Conclusions

Food allergy is an increasingly prevalent disorder in the United States and other Westernized countries with no definitive cure or approved treatment. Patients living with food allergies are at risk of accidental ingestions daily that can result in potentially life-threatening reactions. Over the past decade, there has been resurgence in interest and an increase number of clinical trials to evaluate immunotherapy options for food allergy, particularly OIT and SLIT. Several studies have demonstrated the ability of OIT and SLIT to induce desensitization, in which patients are able to tolerate the ingestion of more food allergen while on treatment, and immunologic changes with ongoing therapy. However, concerns and questions still remain regarding the allergic side effects and the development of immune tolerance with these therapies, the ultimate goal of allergen immunotherapy in which patients tolerate the ingestion of food off treatment. Further research is needed to address the safety and efficacy of OIT and SLIT for long-term use.

Abbreviations

IgE: Immunoglobulin E; OIT: Oral immunotherapy; SLIT: Sublingual immunotherapy; Tregs: Regulatory T cells; Th: T helper; IL: Interleukin; OFC: Oral food challenge; DBPCFC: Double-blind, placebo-controlled food challenge.

Competing interests

A. W. Burks has received research support from the NIH, the Wallace Research Foundation, and Hycor Biomedical; has board memberships with the Academy of Allergy, Asthma & Immunology, the Hypersensitivity, Autoimmune, and Immune-mediated Diseases Study Section of the NIH, the Food and Drug Administration Food Advisory committee, the Food Allergy & Anaphylaxis Network Research Advisory Board, and the Merck US Allergy Immunotherapy Allergist Advisory Board; has consultant arrangements with Dow AgroSciences, McNeill Nutritionals, Merck, Novartis Pharma AG, Sanofi Aventis US, Schering Plough, Unilever, ExploraMed Development, GLG Research, and Regeneron Pharmaceuticals; is employed by UNC Children’s Hospital; has a pending grant from Food Allergy Research and Education; has received payment for lectures from Abbott Laboratories, Mylan Specialty, and the American College of Allergy, Asthma & Immunology; has various US patents related to peanut allergens and methods; has received payment for development of educational presentations 3 from CurrentViews 2012; and is a minority stockholder in Allertein and Mastcell Pharmaceuticals.

Authors’ contributions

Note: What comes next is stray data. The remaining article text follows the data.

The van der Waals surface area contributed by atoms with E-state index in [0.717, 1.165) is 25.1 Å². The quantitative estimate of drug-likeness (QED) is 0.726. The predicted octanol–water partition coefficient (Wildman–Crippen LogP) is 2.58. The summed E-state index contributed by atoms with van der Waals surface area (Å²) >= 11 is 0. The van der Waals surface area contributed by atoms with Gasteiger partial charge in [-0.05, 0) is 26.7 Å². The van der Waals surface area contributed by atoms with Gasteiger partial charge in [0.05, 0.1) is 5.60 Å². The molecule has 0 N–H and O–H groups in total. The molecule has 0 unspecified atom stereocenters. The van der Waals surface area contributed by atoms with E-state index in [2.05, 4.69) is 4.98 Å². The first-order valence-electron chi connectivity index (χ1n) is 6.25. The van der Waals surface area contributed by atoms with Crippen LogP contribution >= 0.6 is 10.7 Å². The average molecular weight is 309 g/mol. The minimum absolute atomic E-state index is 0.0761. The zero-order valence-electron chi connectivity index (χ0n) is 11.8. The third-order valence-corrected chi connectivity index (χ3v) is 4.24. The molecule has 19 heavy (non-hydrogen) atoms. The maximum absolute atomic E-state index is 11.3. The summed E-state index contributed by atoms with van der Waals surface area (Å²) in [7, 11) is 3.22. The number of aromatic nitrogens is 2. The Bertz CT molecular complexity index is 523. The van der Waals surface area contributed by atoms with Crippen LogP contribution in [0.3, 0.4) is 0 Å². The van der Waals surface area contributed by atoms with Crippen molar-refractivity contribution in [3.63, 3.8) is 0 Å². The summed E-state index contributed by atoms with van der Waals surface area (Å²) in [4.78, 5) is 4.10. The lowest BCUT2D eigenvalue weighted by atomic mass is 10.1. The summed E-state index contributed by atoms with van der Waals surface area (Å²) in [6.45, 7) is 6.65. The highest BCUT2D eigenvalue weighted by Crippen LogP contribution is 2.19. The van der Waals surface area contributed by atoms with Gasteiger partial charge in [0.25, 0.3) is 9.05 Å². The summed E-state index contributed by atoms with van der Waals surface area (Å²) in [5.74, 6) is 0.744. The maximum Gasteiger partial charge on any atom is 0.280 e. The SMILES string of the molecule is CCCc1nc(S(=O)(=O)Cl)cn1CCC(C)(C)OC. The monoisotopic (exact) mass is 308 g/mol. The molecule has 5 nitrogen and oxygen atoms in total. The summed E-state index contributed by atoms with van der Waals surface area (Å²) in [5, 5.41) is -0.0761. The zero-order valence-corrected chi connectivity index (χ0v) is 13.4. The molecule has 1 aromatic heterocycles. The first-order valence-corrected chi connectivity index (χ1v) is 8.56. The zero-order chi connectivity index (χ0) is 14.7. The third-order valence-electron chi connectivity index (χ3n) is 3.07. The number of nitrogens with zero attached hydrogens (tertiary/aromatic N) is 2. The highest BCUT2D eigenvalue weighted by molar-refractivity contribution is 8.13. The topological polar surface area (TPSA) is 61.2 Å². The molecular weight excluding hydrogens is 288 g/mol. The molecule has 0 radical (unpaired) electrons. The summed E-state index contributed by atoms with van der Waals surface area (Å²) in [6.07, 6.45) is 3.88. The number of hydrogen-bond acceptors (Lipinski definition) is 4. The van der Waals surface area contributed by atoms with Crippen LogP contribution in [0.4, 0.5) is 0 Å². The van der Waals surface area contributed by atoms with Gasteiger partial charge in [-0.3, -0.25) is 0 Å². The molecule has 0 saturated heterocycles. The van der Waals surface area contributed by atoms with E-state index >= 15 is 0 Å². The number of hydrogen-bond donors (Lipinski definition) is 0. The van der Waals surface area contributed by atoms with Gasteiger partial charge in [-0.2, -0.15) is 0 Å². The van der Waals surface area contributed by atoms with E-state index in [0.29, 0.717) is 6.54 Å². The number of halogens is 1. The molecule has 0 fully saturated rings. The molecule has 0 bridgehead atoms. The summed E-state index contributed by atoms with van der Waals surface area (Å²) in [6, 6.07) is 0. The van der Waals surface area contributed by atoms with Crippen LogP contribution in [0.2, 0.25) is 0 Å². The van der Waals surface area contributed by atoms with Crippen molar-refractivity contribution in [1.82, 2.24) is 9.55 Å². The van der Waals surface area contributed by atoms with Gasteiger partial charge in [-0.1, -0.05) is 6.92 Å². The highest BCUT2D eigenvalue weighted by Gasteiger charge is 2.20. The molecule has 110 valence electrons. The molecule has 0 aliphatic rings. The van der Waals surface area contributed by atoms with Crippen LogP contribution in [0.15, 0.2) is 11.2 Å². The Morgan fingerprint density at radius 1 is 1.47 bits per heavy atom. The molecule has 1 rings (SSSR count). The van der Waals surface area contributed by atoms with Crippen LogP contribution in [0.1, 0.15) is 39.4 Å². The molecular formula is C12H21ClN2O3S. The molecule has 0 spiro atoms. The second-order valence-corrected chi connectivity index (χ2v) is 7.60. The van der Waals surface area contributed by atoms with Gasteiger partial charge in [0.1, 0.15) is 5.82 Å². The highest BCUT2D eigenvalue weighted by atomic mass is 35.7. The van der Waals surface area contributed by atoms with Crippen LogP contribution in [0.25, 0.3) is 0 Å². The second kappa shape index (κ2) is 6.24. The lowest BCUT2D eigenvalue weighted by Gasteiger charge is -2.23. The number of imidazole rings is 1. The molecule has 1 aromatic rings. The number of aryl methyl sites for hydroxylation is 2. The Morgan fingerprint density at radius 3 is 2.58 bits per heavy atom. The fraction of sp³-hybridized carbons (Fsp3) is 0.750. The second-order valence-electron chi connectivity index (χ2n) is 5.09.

UHL and AWB equally contributed to writing the manuscript. Both authors read and approved the final manuscript.

Acknowledgements

Support for the dissemination of the WAO Immunotherapy and Biologics Online Monograph is provided by the following sponsors: Circassia, Boehringer-Ingleheim, and ORA Inc.

References

  1. Gupta RS, Springston EE, Warrier MR, Smith B, Kumar R, Pongracic J, Holl JL: The prevalence, severity, and distribution of childhood food allergy in the United States. 
    Pediatrics 2011,  128:e9-e17.  PubMed Abstract | Publisher Full Text OpenURL
  2. Boyce JA, Assa'ad A, Burks AW, Jones SM, Sampson HA, Wood RA, Plaut M, Cooper SF, Fenton MJ, Arshad SH, Bahna SL, Beck LA, Byrd-Bredbenner C, Camargo CA Jr, Eichenfield L, Furuta GT, Hanifin JM, Jones C, Kraft M, Levy BD, Lieberman P, Luccioli S, McCall KM, Schneider LC, Simon RA, Simons FE, Teach SJ, Yawn BP, Schwaninger JM: Guidelines for the diagnosis and management of food allergy in the United States: summary of the NIAID-sponsored expert panel report. 
    J Allergy Clin Immunol 2010,  126:1105-1118.  PubMed Abstract | Publisher Full Text | PubMed Central Full Text OpenURL
  3. Bock SA, Munoz-Furlong A, Sampson HA: Fatalities due to anaphylactic reactions to foods. 
    J Allergy Clin Immunol 2001,  107:191-193.  PubMed Abstract | Publisher Full Text OpenURL
  4. Bock SA, Munoz-Furlong A, Sampson HA: Further fatalities caused by anaphylactic reactions to food, 2001-2006. 
    J Allergy Clin Immunol 2007,  119:1016-1018.  PubMed Abstract | Publisher Full Text OpenURL
  5. Branum AM, Lukacs SL: Food allergy among children in the United States.